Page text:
“We have five staff, we’re very close to our customers and communicate very well with them. We’ve got very good systems in place, logistically and systems wise, to deliver.
The key thing in distribution is getting the right product, to the right place, at the right time.”
He believes SnapperNet’s competitors are often not as close to customers because of their large size.
“The bigger they get, the further they tend to get away from their customers,” he claims. “We recently had a technology seminar day at North Harbour stadium with 50 dealers there. We got our vendors in from overseas so we can put our resellers in the same room with our vendors and have them network on an informal basis which is great.”
Specialisation also helps the company stand out.
“We’re quite vertical and specialised. While some of the brands we have are quite broad ranges, they’re all to do with that realm of networking, data communications or surveillance. So unlike a lot of distributors, we don’t have camps in different markets.”
SnapperNet started in 2000 and was born from Ultra Computers.
“Ultra was a PC assembler and that business was sold last year to Insite. John Gould and myself were owners of that business. About 2000 we had a product range called Micronet and that developed and became more complex with the advent of managed switches. So we set up a division called Micronet and then decided to set it up as a separate company and called it SnapperNet.”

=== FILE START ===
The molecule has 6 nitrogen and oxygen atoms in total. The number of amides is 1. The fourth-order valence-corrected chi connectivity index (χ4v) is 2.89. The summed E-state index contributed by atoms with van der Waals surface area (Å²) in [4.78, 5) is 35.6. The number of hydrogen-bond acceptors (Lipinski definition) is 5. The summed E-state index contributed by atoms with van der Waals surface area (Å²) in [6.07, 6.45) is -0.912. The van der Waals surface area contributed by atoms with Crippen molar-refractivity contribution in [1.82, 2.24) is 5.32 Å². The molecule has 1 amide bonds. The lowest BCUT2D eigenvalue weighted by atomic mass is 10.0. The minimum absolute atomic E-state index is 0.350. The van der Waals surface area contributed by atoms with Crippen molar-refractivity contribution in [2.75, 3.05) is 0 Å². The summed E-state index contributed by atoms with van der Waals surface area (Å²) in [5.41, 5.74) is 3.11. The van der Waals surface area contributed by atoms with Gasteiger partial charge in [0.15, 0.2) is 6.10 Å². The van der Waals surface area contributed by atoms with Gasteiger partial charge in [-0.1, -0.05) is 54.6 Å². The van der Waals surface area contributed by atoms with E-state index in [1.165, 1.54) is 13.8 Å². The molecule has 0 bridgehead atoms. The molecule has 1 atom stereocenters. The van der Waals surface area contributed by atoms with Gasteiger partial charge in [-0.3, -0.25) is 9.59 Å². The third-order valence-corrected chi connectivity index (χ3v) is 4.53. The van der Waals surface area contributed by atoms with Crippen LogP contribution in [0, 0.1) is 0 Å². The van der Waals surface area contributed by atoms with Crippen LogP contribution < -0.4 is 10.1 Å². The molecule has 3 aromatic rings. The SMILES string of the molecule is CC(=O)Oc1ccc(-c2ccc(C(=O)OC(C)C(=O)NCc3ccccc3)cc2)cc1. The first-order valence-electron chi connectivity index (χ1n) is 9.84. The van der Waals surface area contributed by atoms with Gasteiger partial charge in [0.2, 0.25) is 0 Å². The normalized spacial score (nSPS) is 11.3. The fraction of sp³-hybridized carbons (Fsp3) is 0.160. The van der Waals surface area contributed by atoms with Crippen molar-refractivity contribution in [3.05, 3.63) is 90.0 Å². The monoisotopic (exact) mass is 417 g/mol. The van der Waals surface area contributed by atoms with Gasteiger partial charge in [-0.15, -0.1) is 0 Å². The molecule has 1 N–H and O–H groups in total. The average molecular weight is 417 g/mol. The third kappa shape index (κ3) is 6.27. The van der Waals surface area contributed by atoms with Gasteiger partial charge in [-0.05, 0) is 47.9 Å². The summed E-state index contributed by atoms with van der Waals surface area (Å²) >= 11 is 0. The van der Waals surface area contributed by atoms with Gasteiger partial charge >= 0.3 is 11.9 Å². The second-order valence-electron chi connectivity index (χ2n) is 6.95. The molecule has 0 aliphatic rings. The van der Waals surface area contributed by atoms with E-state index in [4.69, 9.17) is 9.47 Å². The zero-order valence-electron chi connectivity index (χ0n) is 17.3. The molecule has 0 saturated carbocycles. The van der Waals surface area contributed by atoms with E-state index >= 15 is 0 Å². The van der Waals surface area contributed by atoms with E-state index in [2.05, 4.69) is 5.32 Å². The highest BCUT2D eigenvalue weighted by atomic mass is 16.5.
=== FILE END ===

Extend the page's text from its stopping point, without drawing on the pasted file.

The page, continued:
Richard Paul became manager of SnapperNet in 2000 and is now a director.
“Traditionally Richard has run the business with one other person. This changed when Ultra was sold as I came over in July last year. We’ve added three people since then.
“We’ve also added a warehouse and technical resources.”
He says SnapperNet is already seeing positive results because of these additions”. The objective was to get Richard out the door and selling, because that’s what he is good at and he has built up a wealth of knowledge.”
The story of how SnapperNet came to be named after a fish was a case of timing.
Forbes recalls that he was sitting in a car with John Gould on the corner of William Pickering Road and Bush Road on Auckland’s North Shore.
“We had been thinking about a name for some time. We had to make a decision that day by 5pm, as the name had to be registered with the Companies Office. I looked out of the car and saw a truck from Bream Bay Fish Company that had a huge snapper on it. John and I are both keen fishermen so I said `let’s call it SnapperNet’.”
SnapperNet distributes a number of products including Raritan, Level One in Micronet that is a broad range of networking products, IP cameras and KVM products and routers.
“Raritan is quite a big brand for us. That’s a KVM solution for anything from two PCs sharing the same keyboard video mouse, up to large data-server farm solutions of 300 to 400 servers where people want remote access. There is more demand for remote management.”
The company also distributes SnapGear VPN firewall solutions from Secure Computing.
Brands taken on recently include StoreVault, a network attached storage solution from NetApp.